To say winners never quit is WRONG…instead, they know when and how to do it.

The saying “winners never quit” has been thrown around with much weight and certainty. I have heard that line so often, and it’s hardly ever argued. Instead, it’s asserted.

This saying is often seen as an absolute truth, with no room for doubt or question. I have had people in workshops become quite defensive when the suggestion of quitting is made. Well-considered individuals, with sternness and confidence state that they don’t have a ‘quitting bone’ in their body. Come ‘hell or high water’ they push through. This badge of honour is proclaimed as the cornerstone of their success and cultural heritage and often reasserted by the leaders in our workplaces.

But is it true that winners never quit?

Grit is a wonderful quality. Without grit we fail to achieve anything of worth, because facing hardships and overcoming them is a necessity within that pursuit.

Grit comes from passion. Seeing passion demonstrated invariably inspires. Joseph Campbell articulates this beautifully when he says,

‘Passion will move men beyond themselves, beyond their shortcomings, beyond their failures.’

We want passion. We need passion. Without it, the world wouldn’t move forward. But can there be too much passion? Is it possible that unbridled passion can lead us away from wholeheartedness? The answer is a clear YES, and I’m sure you’re probably nodding in agreement with me right now. 

And yet, “succeed at all costs” runs deep within the bones of organizational systems. And whilst most the time we need to be cheerleaders of tenacity and determination, sometimes you need to know when to quit. Sometimes, the best answer is not to persist. Quitting is underrated. To believe winners never quit is wrong. You can learn how to lose like a winner, too.

What are good reasons to quit something?

To say winners never quit is WRONG...instead, they know when and how to do it

I wonder how much regret people have today, that would not exist, if the option of stopping, or changing direction, was considered more carefully. Have you ever been in a hole, and your passion for continuance, just made it deeper? If you are in a hole…stop digging. Because in the end, the prize for grit and determination is shallow if the outcome is not positive.

The escalation of commitment ” is a term used to describe our stubborn actions to keep seeking focused achievement, even when the signs are showing we should stop or reconsider. The drive to continue often comes because we have already invested so much into getting a given outcome – this is commonly known as “sunk costs”. Coupled with pride and the desire to protect our reputation, we, like the fiery bull terroir, bite down and don’t let go. And so, the hole gets bigger.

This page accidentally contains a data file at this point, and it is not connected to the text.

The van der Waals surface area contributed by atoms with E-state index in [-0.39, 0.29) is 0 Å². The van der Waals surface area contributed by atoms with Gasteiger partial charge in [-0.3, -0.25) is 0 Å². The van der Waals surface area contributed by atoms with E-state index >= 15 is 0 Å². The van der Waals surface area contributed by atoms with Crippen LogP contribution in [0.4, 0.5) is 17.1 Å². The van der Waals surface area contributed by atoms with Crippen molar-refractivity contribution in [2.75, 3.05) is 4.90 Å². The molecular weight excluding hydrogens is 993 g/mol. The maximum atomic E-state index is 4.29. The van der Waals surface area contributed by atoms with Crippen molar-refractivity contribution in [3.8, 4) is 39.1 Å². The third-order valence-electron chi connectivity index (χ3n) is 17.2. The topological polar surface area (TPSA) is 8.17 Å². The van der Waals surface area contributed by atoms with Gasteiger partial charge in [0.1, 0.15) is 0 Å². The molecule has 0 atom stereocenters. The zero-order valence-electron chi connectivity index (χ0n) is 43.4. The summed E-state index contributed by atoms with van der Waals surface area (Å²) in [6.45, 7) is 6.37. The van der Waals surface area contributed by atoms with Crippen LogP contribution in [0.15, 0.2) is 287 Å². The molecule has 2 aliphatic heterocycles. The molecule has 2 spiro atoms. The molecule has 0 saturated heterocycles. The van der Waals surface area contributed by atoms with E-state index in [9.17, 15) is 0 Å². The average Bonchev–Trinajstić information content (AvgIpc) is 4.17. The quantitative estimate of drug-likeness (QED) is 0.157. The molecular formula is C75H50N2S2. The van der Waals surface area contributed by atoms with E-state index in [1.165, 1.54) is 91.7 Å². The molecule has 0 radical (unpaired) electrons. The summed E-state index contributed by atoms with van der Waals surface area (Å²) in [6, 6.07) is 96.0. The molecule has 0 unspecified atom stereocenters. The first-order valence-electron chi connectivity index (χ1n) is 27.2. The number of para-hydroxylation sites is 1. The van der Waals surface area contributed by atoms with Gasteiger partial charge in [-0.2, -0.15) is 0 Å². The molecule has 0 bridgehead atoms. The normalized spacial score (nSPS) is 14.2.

Famed Norwegian explored, Amundsen, was the first man to reach the South Pole. He believed that bad luck is often the result of insufficient preparation, and famously said,

“When conditions are not right, it is better to turn back rather than rely on hope and luck.”

We live in a world where our reason for doing anything is to get somewhere or achieve something. This is certainly the western mindset. This obsession about outcome can dim our attentiveness to what is here now and to our purpose. We focus so much on the result that we miss the process.

When we are mindful of the process, we begin to find subtleties that are missed when all the attention is on outcome alone. When this focus is shifted, suddenly we notice our environment more. Suddenly, our perspective is opened and might even lead us to a bold awareness: that more often than not, our perceptions are wrong.

Consider this most amazing thinking by author Seth Godin:

“Which is better: Feeling like you were right the first time or actually being correct now? When we double down on our original estimate, defend our sunk costs and rally behind the home team, we’re doing this because it’s satisfying to feel as though we were right all along. On the other hand, if the outcome is important and we’re brave enough to learn, we can say, “based on when we know now, we should change course, because the other path is actually a better way to go forward.”

More often than not, there are moments when we’re wrong. We can either acknowledge that we were wrong yesterday, or we can curse ourselves by choosing to be wrong going forward. Flexibility in the face of change is where resilience comes from.

Some have said that the willingness to change our minds is a sign of genius. And often, changing your mind is more difficult than holding onto your first thoughts or ideas. To thoughtfully change your mind you need a willingness to consider other information and changing events. It’s far easier to simply hold your course and ignore what’s going on around you. To deny and become attached to your way of thinking. Mental agility is the willingness to embrace context and to refuse prefabricated solutions and methods.